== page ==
But all fees are not equal when it comes to negotiating. “Companies are less likely to waive transaction fees like balance transfer fees since they provide significant value to the customer with a zero percent loan,” Rostami says.
Still, it never hurts to ask a credit card company’s customer service representative if he or she can waive a fee or perhaps offer a lower APR. If you do try to negotiate a fee, mention that you’re exploring credit cards from competing issuers. Showing that you’ve done your research and know about other products on the market could get you the best deal possible.
When Credit Card Fees Pay Off
You can avoid many fees just by getting a card that doesn’t have them. Sometimes, though, a card with a fee can actually save you money.
Annual Fees. There are plenty of cards on the market with no annual fees. But higher-tier cards with annual fees may have better rewards programs. So the right rewards card may be worth its fee.
Consider the Chase Sapphire Reserve, which has an annual fee of $450. At first, that amount might seem jarring. But the card comes with an annual credit that’s worth $300 for travel expenses. If you already spend $300 on travel per year, you can deduct that from the annual fee. Now you’re left with $150.
The Chase Sapphire Reserve earns three points per dollar on travel and dining at restaurants and one point per dollar on all other purchases. And when you redeem your points for travel through Chase Ultimate Rewards, they’re worth 50 percent more. If you spend $3,500 on travel or dining each year and redeem your points for travel through Chase Ultimate Rewards, you’ll get a value of $157.50, which covers the rest of the annual fee.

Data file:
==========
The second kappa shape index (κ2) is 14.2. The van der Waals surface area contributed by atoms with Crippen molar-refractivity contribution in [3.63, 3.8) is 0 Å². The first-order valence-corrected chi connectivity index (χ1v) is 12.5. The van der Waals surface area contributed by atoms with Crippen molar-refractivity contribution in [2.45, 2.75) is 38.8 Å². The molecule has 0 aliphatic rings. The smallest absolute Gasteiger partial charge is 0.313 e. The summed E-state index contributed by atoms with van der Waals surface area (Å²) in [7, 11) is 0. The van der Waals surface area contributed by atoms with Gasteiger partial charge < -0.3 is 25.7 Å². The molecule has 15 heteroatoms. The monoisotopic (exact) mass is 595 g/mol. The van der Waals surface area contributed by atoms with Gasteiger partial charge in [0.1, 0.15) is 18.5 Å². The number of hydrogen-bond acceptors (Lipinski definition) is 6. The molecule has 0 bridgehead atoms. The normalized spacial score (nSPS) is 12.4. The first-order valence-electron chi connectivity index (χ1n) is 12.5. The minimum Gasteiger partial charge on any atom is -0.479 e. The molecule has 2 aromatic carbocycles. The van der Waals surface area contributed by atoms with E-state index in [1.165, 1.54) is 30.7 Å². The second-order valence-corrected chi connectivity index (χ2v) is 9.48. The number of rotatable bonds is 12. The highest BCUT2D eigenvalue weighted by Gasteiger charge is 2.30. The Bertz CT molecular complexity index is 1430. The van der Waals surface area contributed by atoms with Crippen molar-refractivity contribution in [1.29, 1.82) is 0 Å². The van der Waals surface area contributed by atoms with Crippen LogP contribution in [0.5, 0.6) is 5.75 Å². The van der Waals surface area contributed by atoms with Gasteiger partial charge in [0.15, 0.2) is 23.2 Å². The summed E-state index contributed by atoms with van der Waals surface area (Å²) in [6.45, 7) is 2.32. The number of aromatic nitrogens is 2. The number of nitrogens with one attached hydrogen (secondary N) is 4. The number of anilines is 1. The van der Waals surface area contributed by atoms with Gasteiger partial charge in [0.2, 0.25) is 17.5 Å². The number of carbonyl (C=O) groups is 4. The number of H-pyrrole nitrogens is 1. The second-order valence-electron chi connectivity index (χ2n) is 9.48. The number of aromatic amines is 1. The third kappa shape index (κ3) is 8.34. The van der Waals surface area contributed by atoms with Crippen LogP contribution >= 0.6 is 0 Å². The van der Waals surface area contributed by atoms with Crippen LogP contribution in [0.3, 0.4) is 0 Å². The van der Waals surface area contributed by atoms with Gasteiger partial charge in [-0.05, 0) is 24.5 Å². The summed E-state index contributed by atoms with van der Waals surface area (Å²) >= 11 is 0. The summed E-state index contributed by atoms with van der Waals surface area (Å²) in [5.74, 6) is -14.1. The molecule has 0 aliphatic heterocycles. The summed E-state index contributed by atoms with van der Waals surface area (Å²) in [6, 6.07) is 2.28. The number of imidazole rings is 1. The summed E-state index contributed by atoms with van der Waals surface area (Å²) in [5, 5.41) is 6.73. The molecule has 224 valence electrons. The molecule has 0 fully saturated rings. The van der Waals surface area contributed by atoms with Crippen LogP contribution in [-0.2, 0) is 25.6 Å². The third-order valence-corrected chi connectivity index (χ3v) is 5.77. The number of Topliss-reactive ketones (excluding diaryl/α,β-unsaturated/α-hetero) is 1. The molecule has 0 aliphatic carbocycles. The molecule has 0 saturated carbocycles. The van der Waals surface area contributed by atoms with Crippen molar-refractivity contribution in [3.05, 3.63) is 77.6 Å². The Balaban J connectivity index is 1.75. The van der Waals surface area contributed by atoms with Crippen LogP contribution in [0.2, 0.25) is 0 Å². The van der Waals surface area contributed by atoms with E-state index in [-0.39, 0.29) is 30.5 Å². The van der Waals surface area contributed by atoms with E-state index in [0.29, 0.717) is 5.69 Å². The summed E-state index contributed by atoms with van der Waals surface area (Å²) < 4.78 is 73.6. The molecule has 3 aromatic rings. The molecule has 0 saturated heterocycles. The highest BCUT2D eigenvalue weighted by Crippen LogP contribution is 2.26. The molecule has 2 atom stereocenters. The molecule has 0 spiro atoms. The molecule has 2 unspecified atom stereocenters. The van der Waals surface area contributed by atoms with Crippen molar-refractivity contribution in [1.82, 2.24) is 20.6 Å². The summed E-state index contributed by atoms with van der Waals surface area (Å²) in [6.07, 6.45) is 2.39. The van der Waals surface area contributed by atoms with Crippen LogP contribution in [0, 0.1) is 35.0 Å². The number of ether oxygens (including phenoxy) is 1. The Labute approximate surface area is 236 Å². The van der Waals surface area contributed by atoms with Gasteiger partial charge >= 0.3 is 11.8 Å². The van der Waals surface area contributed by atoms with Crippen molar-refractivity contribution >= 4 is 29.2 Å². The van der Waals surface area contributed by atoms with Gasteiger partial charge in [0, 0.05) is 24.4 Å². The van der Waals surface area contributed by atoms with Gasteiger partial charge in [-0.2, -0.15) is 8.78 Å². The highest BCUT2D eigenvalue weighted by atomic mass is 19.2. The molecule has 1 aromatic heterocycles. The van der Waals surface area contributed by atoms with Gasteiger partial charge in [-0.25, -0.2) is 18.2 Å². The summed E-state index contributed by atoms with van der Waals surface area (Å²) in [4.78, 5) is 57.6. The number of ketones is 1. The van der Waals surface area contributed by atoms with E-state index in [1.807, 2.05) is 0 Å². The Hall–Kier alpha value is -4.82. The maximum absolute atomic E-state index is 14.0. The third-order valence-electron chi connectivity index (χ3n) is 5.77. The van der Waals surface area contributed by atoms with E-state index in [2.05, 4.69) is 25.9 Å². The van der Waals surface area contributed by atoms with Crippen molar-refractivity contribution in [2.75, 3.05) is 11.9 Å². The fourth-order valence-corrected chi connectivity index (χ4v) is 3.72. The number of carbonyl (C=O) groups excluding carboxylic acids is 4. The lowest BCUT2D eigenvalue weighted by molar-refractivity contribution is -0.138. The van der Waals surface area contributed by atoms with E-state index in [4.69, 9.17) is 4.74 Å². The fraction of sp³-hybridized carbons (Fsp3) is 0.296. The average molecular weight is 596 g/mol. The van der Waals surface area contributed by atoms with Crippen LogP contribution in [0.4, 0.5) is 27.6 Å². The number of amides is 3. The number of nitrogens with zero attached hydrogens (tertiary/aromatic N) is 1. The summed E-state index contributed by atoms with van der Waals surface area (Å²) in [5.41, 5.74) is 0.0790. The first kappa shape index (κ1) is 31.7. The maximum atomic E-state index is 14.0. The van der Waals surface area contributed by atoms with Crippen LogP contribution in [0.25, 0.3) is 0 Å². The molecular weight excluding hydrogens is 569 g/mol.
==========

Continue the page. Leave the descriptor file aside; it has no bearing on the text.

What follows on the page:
This is an example of a premium card for those who spend a lot on travel and dining. But the same logic applies with cards that earn cash back on other everyday categories such as groceries and gas.
Anytime you’re considering a card with an annual fee, you should run your spending habits through a similar analysis before applying.
Balance Transfer Fees. Finding a card with no balance transfer fee is rare. Fees usually range from 3 to 5 percent of the amount transferred, so the cost can be substantial depending on the size of your balance. Still, transferring a balance to another card can save you a lot of money by extending the amount of time you have to pay off debt at a lower interest rate — or with no interest at all.
As with an annual fee card, weigh the pros and cons before making a decision. Let’s say you have a $5,000 balance on a card with a 17 percent APR. If you take 15 months to pay off the balance, you’ll pay $586 in interest. But if you transfer that balance to a card with a zero percent APR for 15 months for a fee of 3 percent of the balance, or $150, you’ll save $436.
That’s a pretty good deal, assuming you will pay off the balance before the promotional APR period ends.